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On this day in NBA Finals history: Shaquille O’Neal drops a near quadruple-double

Shaq went off in Game 2 of the 2001 Finals with 28 points, 20 rebounds, 9 assists and 8 blocks


Before Game 2 of the 2001 NBA Finals, Los Angeles Lakers head coach Phil Jackson challenged Shaquille O’Neal to man up on the defensive end of the floor.

“Don’t be afraid to block a shot!” Jackson hissed at his 7-foot-1, 340-pound center, who failed to record a single block in Los Angeles’ 107-101 overtime loss to the Philadelphia 76ers in Game 1.

The big fella must’ve taken his coach’s words to heart because, boy, did he respond. O’Neal swatted eight shots in his team’s 98-89 Game 2 win, tying a then-24-year-old record for most blocked shots in a Finals game, which Bill Walton set in 1977 and Hakeem Olajuwon (1986), Patrick Ewing (1994) and Tim Duncan (2003) matched. Dwight Howard eventually broke the record in Game 4 of the 2009 Finals with nine blocks.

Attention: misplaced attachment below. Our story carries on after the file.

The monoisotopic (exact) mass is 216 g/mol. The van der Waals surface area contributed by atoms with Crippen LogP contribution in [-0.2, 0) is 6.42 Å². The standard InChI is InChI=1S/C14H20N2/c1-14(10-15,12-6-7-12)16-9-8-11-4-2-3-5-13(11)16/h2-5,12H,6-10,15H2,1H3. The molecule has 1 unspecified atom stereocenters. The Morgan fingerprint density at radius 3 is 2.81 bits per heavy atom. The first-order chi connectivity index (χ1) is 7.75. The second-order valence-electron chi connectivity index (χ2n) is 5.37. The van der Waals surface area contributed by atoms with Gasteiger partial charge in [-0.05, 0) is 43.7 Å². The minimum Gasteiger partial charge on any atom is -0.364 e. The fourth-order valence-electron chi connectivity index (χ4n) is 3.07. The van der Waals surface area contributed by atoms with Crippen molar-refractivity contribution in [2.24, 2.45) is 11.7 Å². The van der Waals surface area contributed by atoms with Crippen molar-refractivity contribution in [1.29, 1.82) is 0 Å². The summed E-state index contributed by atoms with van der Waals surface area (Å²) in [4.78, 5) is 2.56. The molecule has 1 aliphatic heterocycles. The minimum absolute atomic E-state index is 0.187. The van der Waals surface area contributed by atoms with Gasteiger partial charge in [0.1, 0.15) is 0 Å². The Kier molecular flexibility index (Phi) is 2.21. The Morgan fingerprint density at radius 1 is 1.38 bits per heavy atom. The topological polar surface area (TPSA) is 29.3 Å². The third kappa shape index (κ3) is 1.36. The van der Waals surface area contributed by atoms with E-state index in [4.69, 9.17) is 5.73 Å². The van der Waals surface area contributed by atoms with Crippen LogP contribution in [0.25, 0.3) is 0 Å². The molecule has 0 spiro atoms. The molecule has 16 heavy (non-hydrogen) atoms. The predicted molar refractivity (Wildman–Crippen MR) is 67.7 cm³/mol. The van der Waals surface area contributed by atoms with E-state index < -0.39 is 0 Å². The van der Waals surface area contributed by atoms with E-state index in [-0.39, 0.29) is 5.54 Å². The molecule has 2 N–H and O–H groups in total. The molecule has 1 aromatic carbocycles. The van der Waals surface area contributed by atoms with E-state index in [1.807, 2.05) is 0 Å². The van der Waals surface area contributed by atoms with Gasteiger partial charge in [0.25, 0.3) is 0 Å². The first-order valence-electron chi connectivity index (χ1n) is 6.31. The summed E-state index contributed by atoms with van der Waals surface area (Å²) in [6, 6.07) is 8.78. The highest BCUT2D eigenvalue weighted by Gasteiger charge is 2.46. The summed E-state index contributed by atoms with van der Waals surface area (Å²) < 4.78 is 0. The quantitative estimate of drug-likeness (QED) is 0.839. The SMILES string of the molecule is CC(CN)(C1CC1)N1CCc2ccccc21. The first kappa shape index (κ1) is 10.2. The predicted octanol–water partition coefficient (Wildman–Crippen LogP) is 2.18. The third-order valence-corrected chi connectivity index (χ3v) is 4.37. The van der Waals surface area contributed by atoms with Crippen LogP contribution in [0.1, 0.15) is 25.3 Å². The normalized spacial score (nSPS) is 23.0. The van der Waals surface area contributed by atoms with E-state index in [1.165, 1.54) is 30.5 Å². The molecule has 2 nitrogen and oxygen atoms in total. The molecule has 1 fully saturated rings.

O’Neal, however, was much more than a defensive force that night. He was a jack-of-all-trades against the 76ers, making his stat line from Game 2 a sight to behold: 28 points (on 12-for-19 shooting from the floor), 20 rebounds, 9 assists and 8 blocks. O’Neal didn’t even get the triple-double, but he fell a single assist and two blocks shy of the unicorn of NBA statistics, the quadruple-double.

Only four players in NBA history have recorded a quadruple-double, the last of which was 23 years ago:

  • Oct. 18, 1974: Nate Thurmond, Chicago Bulls — 22 points, 14 rebounds, 13 assists, 12 blocks
  • Feb. 18, 1986: Alvin Robertson, San Antonio Spurs — 20 points, 11 rebounds, 10 assists, 10 steals
  • March 29, 1990: Hakeem Olajuwon, Houston Rockets — 18 points, 16 rebounds, 10 assists, 11 blocks
  • Feb. 17, 1994: David Robinson, San Antonio Spurs — 34 points, 10 rebounds, 10 assists, 10 blocks

O’Neal nearly played his way into history on June 8, 2001, in what would’ve been the first and only quadruple-double in NBA postseason history. It’s probably safe to say that if he had achieved the feat, O’Neal would’ve added “The Big Quadruple” to his arsenal of nicknames.

Aaron Dodson is a sports and culture writer at Andscape. He primarily writes on sneakers/apparel and hosts the platform’s Sneaker Box video series. During Michael Jordan’s two seasons playing for the Washington Wizards in the early 2000s, the “Flint” Air Jordan 9s sparked his passion for kicks.